Wednesday, April 11, 2007

Who's My Truest Love of All?

Keturah and Lord Death by Martine Leavitt
4Q 3?P J/S

National Book Awards Honor Book in 2006

Sometimes the best stories are the ones you tell about yourself. Keturah is quite the storyteller, and has she ever got a story to tell.

"I was sixteen years old the day I was lost in the forest, sixteen the day I met my death."

Keturah is picking peas in the garden when she spies the famed great hart eating lettuce in that very same garden. Hunters from all around, especially Lord Temsland, have been trying to capture the hart for years, and he has always eluded them. Keturah can barely tear her eyes away from him, so when he leaves the garden and reenters the forest, she follows. She doesn't mean to follow him far, but before she knows it, she is deep in the heart of the forest and completely lost. Despite all her efforts, she can not find her way home. Three days go by, and soon she realizes she is too cold, too hungry, and too lost to survive. She prepares herself for death, regretting all the dreams she will never see come true: no little cottage, no wee little baby, no one true love. At dusk, death does come to her. He comes in the form of a man. Keturah knows him instantly.

Keturah is not a bold girl, but still, she challenges Death. She tells him that he has come for her before she is ready. There is something she still wants to do. Many people die before they are ready, and they all have something they still want to do, Death replies. Still...he offers her a chance to live. She simply needs to choose who will die in her place. But Keturah will not give him a name. She will die herself rather than allow another to be taken in her stead. Death tells her her courage is for nothing, for her entire village is fated to be devastated by a plague. Keturah pleads with him to let her save her village. But no, Death says, it is not in your power. What is it you want to live for? All she has ever wanted, Keturah replies, is her own little cottage to clean, her own wee baby to hold, and most of all, one true love to be her husband. Death is still unmoved. That is not too much to ask for, but it is not to be. Keturah feels herself slowly slipping away. Desperately, she tries to think of some way to save herself. Into her mind come the memories of people who have been close to death but somehow miraculously survived.

"Sir, you are not easy to entreat."
"I am not entreated at all."
"But I hear you are sometimes cheated...Good Sir Death, I would tell you a story - a story of love, a love that could not be conquered even by you."

And Keturah begins to spin Death a tale, as only Keturah can spin a tale. The tale involves a beautiful young village girl, her true love, and Death. As she weaves the tale, Death is intrigued in spite of himself. But Keturah refuses to finish the tale. "The end of the tale I cannot tell...Will not tell - until tomorrow. Let me live, sir, and I will tell you the ending tomorrow."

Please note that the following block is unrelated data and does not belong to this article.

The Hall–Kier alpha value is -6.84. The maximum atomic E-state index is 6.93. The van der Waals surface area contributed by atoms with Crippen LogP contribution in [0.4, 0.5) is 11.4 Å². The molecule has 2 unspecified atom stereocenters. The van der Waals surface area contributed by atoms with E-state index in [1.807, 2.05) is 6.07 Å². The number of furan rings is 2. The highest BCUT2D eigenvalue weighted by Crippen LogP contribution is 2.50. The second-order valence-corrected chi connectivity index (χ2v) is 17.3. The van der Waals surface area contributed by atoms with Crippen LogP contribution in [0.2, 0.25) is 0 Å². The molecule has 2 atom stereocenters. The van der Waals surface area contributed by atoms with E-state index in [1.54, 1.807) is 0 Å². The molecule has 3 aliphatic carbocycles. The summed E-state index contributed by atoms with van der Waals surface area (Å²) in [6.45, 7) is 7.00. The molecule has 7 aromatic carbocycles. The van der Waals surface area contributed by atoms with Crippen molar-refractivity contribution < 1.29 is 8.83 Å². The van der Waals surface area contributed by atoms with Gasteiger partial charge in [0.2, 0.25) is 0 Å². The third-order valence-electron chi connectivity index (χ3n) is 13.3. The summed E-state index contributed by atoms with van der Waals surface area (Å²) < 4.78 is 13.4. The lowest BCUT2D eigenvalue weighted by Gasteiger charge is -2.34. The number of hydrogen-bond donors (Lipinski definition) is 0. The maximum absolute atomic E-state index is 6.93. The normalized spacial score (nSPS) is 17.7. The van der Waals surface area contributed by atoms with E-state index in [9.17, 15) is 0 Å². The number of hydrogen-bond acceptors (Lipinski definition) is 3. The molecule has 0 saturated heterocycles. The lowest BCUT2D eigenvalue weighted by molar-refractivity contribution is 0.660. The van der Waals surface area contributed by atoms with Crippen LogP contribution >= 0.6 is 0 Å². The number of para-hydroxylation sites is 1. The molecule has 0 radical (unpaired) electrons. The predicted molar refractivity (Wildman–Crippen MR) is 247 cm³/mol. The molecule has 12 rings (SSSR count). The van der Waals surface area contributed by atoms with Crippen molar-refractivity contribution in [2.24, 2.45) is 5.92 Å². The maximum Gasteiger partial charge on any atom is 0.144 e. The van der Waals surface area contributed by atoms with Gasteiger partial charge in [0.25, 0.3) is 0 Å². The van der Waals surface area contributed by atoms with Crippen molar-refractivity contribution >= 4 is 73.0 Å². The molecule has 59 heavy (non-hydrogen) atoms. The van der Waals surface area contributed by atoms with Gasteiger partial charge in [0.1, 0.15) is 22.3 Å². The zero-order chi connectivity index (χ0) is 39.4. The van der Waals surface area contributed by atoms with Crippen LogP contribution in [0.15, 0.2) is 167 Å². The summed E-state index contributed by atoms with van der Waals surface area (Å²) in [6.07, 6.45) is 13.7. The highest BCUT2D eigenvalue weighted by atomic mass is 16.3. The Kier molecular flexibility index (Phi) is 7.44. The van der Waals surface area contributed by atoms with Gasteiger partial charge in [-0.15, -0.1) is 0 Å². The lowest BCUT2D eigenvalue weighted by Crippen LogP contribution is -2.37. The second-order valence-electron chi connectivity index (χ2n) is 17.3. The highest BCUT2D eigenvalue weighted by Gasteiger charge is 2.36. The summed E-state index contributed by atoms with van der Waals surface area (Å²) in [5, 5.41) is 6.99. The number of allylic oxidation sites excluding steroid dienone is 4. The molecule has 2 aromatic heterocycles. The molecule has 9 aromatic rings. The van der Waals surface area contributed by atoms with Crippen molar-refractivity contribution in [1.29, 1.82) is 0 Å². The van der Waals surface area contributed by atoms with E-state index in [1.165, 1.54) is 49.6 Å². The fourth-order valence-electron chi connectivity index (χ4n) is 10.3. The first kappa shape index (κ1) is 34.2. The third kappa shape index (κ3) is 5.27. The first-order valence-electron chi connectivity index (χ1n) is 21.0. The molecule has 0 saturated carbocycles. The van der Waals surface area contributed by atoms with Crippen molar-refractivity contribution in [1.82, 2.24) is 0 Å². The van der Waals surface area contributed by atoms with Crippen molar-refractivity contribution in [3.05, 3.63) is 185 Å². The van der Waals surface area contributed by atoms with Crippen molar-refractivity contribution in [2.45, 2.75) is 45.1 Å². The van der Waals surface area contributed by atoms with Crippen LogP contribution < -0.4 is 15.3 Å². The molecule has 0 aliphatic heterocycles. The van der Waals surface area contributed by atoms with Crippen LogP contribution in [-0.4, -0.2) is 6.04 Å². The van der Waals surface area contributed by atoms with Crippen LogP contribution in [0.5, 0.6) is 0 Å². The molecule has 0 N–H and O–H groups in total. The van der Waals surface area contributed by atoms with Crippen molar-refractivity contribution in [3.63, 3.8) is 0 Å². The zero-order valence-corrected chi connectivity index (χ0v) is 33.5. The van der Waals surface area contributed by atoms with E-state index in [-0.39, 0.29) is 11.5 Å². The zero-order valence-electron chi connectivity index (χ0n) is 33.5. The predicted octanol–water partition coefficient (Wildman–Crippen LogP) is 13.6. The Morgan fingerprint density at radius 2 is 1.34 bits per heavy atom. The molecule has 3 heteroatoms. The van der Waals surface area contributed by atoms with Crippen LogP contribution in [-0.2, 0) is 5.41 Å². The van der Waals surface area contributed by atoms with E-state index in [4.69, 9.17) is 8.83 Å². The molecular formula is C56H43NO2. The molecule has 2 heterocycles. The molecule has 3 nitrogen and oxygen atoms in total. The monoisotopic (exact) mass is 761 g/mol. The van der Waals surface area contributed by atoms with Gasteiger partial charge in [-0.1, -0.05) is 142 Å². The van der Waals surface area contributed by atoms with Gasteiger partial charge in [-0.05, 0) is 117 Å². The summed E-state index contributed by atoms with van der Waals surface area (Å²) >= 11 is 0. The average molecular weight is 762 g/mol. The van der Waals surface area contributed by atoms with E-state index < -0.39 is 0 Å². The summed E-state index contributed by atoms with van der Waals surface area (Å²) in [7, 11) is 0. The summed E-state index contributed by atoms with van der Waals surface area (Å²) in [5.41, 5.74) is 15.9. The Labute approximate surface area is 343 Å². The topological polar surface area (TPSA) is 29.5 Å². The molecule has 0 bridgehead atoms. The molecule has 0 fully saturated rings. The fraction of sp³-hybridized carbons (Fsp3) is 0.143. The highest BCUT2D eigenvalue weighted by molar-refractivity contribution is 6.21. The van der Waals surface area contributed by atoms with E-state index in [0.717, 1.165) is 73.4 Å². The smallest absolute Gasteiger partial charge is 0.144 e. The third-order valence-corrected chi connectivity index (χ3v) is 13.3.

Death must know the ending to the tale. He agrees to let her live for one more day. But then..."I have decided that when I take you tomorrow, I will indeed make you my bride."

"No, sir..I will not marry you. I will live and breathe and dance and tell my children stories. I will marry for love."

And there's the crux of it. It is the first time Keturah and Death speak, but it is not the last. Like Sherezade, Keturah uses her stories to convince Death to give her more time to live, until finally he tells her that she has three days to find her one true love, or she will be his bride.

When Keturah emerges from the forest, there is great rejoicing -- at first. But soon, there are rumblings. The villagers, who have always loved Keturah for her sweet nature and wonderful stories, are now suspicious of the girl who disappeared into the forest for three days and returned alive. The fairies must have bewitched her. Keturah's warnings of plague are heeded by Lord Temson's son, John, but the villagers are reluctant to follow his orders, since Keturah is the messenger. Time is growing short, both for Keturah and for her village.

If she can only find her one true love in time, all will be well. Who could it be? The tailor? The choirmaster? The man who would marry the best pastry maker in the village? Is he rich or is he poor? Does he even exist at all? She doesn't know, and even the enchanted eyeball in her pocket can not see the man. But sometimes the things you can not see are the things that have been right in front of you all along.

This is the book for you if you enjoy fairy tales and quiet romances. Leavitt has created a fantasy that takes its place alongside the best of the classic fairy tales. It is not a book for those who like rousing adventure and a fast-moving tale. It is a quiet book that depends on characters to create its magic. Read it curled up with a hot cup of tea, a warm afghan, and a picture of your own one true love nearby.

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